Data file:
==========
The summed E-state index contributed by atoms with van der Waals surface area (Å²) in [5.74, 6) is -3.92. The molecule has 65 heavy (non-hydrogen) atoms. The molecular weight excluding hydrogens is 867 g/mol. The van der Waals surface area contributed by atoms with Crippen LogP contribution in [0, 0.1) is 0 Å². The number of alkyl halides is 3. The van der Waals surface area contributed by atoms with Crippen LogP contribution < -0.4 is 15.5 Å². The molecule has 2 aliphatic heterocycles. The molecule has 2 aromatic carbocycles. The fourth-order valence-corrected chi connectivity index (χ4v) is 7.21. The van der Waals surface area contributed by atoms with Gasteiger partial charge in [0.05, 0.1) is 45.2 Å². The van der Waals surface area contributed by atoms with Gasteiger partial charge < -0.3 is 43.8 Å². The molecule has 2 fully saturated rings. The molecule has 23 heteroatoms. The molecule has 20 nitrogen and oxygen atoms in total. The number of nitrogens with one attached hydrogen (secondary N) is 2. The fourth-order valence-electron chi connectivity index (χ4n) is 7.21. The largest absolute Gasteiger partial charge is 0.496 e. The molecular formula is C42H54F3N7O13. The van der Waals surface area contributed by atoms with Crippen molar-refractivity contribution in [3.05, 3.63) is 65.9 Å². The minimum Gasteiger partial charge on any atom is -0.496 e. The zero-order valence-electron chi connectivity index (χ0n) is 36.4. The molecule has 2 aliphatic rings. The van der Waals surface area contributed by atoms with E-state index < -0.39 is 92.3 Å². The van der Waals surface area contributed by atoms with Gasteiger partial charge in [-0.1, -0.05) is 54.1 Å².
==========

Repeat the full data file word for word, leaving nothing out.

The summed E-state index contributed by atoms with van der Waals surface area (Å²) in [5.74, 6) is -3.92. The molecule has 65 heavy (non-hydrogen) atoms. The molecular weight excluding hydrogens is 867 g/mol. The van der Waals surface area contributed by atoms with Crippen LogP contribution in [0, 0.1) is 0 Å². The number of alkyl halides is 3. The van der Waals surface area contributed by atoms with Crippen LogP contribution < -0.4 is 15.5 Å². The molecule has 2 aliphatic heterocycles. The molecule has 2 aromatic carbocycles. The fourth-order valence-corrected chi connectivity index (χ4v) is 7.21. The van der Waals surface area contributed by atoms with Gasteiger partial charge in [0.05, 0.1) is 45.2 Å². The van der Waals surface area contributed by atoms with Gasteiger partial charge < -0.3 is 43.8 Å². The molecule has 2 fully saturated rings. The molecule has 23 heteroatoms. The molecule has 20 nitrogen and oxygen atoms in total. The number of nitrogens with one attached hydrogen (secondary N) is 2. The fourth-order valence-electron chi connectivity index (χ4n) is 7.21. The largest absolute Gasteiger partial charge is 0.496 e. The molecular formula is C42H54F3N7O13. The van der Waals surface area contributed by atoms with Crippen molar-refractivity contribution in [3.05, 3.63) is 65.9 Å². The minimum Gasteiger partial charge on any atom is -0.496 e. The zero-order valence-electron chi connectivity index (χ0n) is 36.4. The molecule has 2 aliphatic rings. The van der Waals surface area contributed by atoms with E-state index < -0.39 is 92.3 Å². The van der Waals surface area contributed by atoms with Gasteiger partial charge in [-0.1, -0.05) is 54.1 Å².